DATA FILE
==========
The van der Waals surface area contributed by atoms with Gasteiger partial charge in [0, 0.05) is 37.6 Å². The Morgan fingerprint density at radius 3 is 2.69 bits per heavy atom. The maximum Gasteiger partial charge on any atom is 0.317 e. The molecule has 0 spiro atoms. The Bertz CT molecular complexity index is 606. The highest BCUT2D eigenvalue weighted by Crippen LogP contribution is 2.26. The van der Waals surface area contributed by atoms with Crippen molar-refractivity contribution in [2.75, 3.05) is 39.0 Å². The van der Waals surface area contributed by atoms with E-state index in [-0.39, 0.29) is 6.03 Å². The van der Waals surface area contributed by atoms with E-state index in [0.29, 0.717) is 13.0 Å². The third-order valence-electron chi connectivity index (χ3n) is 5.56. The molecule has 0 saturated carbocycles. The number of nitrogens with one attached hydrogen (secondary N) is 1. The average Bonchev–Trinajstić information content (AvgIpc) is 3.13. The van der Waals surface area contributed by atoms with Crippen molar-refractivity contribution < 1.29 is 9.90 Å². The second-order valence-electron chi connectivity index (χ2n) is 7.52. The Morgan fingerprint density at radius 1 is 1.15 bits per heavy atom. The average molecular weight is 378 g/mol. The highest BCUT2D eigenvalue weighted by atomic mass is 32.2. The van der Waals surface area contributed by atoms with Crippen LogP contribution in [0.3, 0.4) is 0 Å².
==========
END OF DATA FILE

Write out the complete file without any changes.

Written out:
The van der Waals surface area contributed by atoms with Gasteiger partial charge in [0, 0.05) is 37.6 Å². The Morgan fingerprint density at radius 3 is 2.69 bits per heavy atom. The maximum Gasteiger partial charge on any atom is 0.317 e. The molecule has 0 spiro atoms. The Bertz CT molecular complexity index is 606. The highest BCUT2D eigenvalue weighted by Crippen LogP contribution is 2.26. The van der Waals surface area contributed by atoms with Crippen molar-refractivity contribution in [2.75, 3.05) is 39.0 Å². The van der Waals surface area contributed by atoms with E-state index in [-0.39, 0.29) is 6.03 Å². The van der Waals surface area contributed by atoms with E-state index in [0.29, 0.717) is 13.0 Å². The third-order valence-electron chi connectivity index (χ3n) is 5.56. The molecule has 0 saturated carbocycles. The number of nitrogens with one attached hydrogen (secondary N) is 1. The average Bonchev–Trinajstić information content (AvgIpc) is 3.13. The van der Waals surface area contributed by atoms with Crippen molar-refractivity contribution < 1.29 is 9.90 Å². The second-order valence-electron chi connectivity index (χ2n) is 7.52. The Morgan fingerprint density at radius 1 is 1.15 bits per heavy atom. The average molecular weight is 378 g/mol. The highest BCUT2D eigenvalue weighted by atomic mass is 32.2. The van der Waals surface area contributed by atoms with Crippen LogP contribution in [0.3, 0.4) is 0 Å².